So I have no energy left anymore for white people. You may think that’s harsh of me, but listen, I am a Libra, I have more patience than most. But white people have used up every ounce of it. Every single white person I have ever met does not understand that they possess implicit bias, meaning that it’s impossible for them to see their own racism unless they do some real deep soul-searching and can find the courage to admit that no matter how well-meaning, no matter how educated, their capacity for subconscious racism (and therefore real harm towards real people) is ever-present. But every white person is more afraid of doing the soul-searching, afraid of finding out that they might actually be a little bit more racist than they originally thought. So they look to people of color to assuage them, to tell them that they’re the “okay” white people, right? They’re not the ones we have to worry about, right?
If you’re white and you’re reading this, then let me assure you, I am always worried about you.
White people, you made up your stories about us and then created a whole system of fear and discrimination based on your own Orientalist fantasy. That’s not on me to fix, that’s on you. I cannot teach you how to dismantle white supremacy when it lives inside your head. Expecting people of color to clean up the mess you made is some real colonizer bullshit. So if you’re a white person and you only take one thing away from reading this, it’s that your love for human dignity — not just human life, but human dignity — must supersede your discomfort at your own racism. No one can do that work for you, except for you. And trust me, even if you think you’re exempt from this work, you’re not. Every single white person has to be engaged in a lifelong, continual effort to dismantle the white supremacy inside of them, otherwise you become complacent and slip back into it, because that’s just what being part of the dominant culture does to you. Don’t get angry with me for putting the long road of work ahead of you; if you really want to take this up with someone, I suggest going up a few branches in your family tree.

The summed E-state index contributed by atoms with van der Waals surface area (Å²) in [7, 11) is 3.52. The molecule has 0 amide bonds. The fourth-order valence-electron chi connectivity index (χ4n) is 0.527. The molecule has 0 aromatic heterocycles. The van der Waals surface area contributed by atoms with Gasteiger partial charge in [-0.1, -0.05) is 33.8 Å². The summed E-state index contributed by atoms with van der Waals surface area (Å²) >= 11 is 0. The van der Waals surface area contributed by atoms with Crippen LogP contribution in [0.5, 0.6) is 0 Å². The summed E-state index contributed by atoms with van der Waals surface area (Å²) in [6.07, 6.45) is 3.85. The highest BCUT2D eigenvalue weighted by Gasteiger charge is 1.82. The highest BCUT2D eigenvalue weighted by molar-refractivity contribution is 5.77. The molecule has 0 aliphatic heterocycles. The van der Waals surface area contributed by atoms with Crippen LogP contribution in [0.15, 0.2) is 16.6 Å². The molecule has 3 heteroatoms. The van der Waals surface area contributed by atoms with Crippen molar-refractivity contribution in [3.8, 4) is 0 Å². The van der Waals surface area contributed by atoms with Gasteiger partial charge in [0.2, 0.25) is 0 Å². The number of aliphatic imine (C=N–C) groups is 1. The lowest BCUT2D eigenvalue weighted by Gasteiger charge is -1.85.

What I do have energy for, in the meantime, is investing in my own community and forging bonds with other communities of color. Over the next few weeks, because this essay exploded in length and scope, I’ll be taking a break from the regularly scheduled programming of RABBLEROUSE to explore the future of Asian American activism, what we can do to liberate ourselves, and other dreams of freedom. And just look — I managed to get my shit together in time for Asian American and Pacific Islander Heritage Month.
If you are looking for an active way to help the Asian American community right now, several friends and I have created the Asian Defense Fund, a mutual aid group that is focused on providing free self-defense kits to vulnerable members of the Asian community. The sign-up form for reserving a kit is now live, so please, please send the link to anyone you think might need it. You can fill out the form on behalf of someone else (for example, Asian elders!) so please don’t feel like you have to pass it to exactly the right person. We just want people to feel safe walking outside right now.
Lastly, please note: throughout this essay, I have been intentional with language. I have not used the aggregate AAPI (Asian American and Pacific Islander) label to talk about the incidents of anti-Asian violence because I have taken the lead from Pasifika activists and thought leaders who pointed out that this current wave of violence is specifically targeted at the Asian American community, and I appreciate and value the care they put into pointing out this distinction. The aggregation and potential argument for disaggregation of the AAPI political group, and why it is a political group and not an identity marker, is something that I will most likely be exploring in the coming weeks.
The Elephant in the Room
So, I write this while knowing that this platform that I publish on has been harmful to the trans community. I won’t go into the specifics because both Emily VanDerWerff and Yanyi, two trans writers whom I respect and admire, have written very detailed summaries about the harm Substack has caused. (Please be aware, of course, that those stories may be triggering to you, especially Yanyi’s, which goes into more detail.)
I’m currently exploring other newsletter options, but in the meantime, I hope that because I don’t have any paid subscribers, that I’m not really contributing to Substack’s business at all. I’ll keep you all updated on the situation, but I wanted to address this issue and be transparent about the platform I’m writing on.
If you made it to the end, thank you for reading all the way through.